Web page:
Violence Mar Elections In East Africa.
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Violence Mar Elections In East Africa.

 

 

It is electioneering time in the East African region. Uganda, Tanzania and Kenya are heading to the most definitive periods in their rocky road to democracy.  Congo and Burundi have just concluded theirs. Covid-19 has disrupted the nature of the campaigning and how the elections are going to be conducted. Electioneering amid a pandemic has put the opposition at loggerheads with the government, with the opposition in the East African countries accusing the authorities of politicizing and weaponizing COVID-19 and unfairly curtailing fundamental rights and freedoms. In Uganda, the security forces have been engaged in skirmishes with opposition dispersing crowds, arresting Presidential candidates and blocking their movement from one electoral area to another. The arrest of Uganda’s Presidential hopeful Hon Kyagulanyi has caused spontaneous demonstrations across urban centres protesting his detention. As a result, the death toll has reached 100 with several injured and hundreds arrested as reported by the Uganda Police Force.

In Tanzania, the authorities cracked down on the opposition after they called for new elections and protests to challenge a flawed presidential election held October 28. The main opposition presidential candidate Tundu Lissu was arrested and later released. 150 opposition leaders and members were arrested, at least 10 people killed and many others sustained injuries. While the Tanzania Election Commission declared President John Magufuli the winner of the presidential contest, the country remains deeply troubled by the impact of the irregularities, arrests, and pockets of violence on the results. In the Democratic Republic of Congo, the election violence led to demonstrators causing the security forces to respond with excessive force.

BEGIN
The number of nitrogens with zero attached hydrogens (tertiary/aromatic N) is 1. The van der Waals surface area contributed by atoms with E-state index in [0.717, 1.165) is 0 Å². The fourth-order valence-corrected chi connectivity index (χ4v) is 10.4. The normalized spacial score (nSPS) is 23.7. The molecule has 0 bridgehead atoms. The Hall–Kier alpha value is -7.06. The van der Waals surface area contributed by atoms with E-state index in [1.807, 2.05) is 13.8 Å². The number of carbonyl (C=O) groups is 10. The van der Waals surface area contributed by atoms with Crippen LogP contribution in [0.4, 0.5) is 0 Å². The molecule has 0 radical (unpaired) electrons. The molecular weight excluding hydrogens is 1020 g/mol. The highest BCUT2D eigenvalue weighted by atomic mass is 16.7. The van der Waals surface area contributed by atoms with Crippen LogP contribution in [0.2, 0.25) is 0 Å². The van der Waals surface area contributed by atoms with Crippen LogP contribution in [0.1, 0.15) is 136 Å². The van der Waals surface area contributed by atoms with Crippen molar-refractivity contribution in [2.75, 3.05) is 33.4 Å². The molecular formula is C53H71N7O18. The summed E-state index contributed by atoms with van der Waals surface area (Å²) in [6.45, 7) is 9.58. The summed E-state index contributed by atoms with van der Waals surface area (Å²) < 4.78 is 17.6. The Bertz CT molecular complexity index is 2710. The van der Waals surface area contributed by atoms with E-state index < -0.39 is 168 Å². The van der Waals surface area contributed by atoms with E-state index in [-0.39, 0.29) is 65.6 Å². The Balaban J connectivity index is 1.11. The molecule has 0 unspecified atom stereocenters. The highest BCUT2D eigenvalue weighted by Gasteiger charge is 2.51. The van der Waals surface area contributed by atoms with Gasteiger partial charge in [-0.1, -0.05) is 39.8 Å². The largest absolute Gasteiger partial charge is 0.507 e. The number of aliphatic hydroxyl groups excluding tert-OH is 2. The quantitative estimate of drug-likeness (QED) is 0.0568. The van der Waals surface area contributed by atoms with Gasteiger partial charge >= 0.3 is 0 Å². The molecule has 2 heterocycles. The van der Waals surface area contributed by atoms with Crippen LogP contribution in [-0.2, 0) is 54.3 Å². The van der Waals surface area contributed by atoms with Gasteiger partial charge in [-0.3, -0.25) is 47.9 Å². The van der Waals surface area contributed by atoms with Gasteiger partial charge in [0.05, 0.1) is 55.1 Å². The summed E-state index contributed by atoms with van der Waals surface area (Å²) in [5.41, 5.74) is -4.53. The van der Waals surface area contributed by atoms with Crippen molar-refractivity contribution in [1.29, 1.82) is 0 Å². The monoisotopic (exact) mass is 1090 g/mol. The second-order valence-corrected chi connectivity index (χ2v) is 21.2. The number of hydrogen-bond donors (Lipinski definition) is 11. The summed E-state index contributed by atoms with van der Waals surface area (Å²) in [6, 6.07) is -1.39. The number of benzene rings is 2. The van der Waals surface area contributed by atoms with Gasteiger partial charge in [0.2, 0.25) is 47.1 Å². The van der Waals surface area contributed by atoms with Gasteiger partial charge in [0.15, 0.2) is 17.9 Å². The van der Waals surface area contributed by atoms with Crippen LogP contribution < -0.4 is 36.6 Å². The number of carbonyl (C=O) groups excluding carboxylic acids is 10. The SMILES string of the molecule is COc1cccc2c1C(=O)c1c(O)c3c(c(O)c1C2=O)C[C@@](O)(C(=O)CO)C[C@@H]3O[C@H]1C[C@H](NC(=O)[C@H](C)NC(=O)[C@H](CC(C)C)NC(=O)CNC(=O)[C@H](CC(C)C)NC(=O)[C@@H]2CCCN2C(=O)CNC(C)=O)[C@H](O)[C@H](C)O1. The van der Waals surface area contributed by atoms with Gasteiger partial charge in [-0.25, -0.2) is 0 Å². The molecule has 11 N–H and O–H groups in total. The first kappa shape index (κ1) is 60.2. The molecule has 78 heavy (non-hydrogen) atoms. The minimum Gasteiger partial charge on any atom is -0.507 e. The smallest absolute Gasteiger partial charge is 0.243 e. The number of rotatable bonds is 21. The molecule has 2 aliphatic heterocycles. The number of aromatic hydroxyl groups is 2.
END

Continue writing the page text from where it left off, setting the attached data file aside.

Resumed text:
In Burundi, the election that was meant to usher in the first democratic transition in 58 years of independence for the impoverished East African nation, was also bedevilled with several irregularities. Rights groups accused the government of pressing ahead with the vote irresponsibly and put the ruling party on spot after using its youth wing to systematically crush dissent. In the Democratic Republic of Congo, the elections which marked the historic peaceful transfer of power were marred by violence and unnecessary delay of declaring the results which caused tensions and demonstrations that risked to plunge the country into a crisis.

These developments may plunge these East African countries into the worst conflict akin to what happened in Burundi in 2015 where at least 22 people were killed in pre-election violence. In Kenya, during the 2017 election violence, flagrant and serious human rights violations were committed. Election-related violence has far-reaching implications in the region. While there has been significant progress in the democratic dispensation in East African countries, many of these countries are still struggling to deepen and institutionalize democracy.

 

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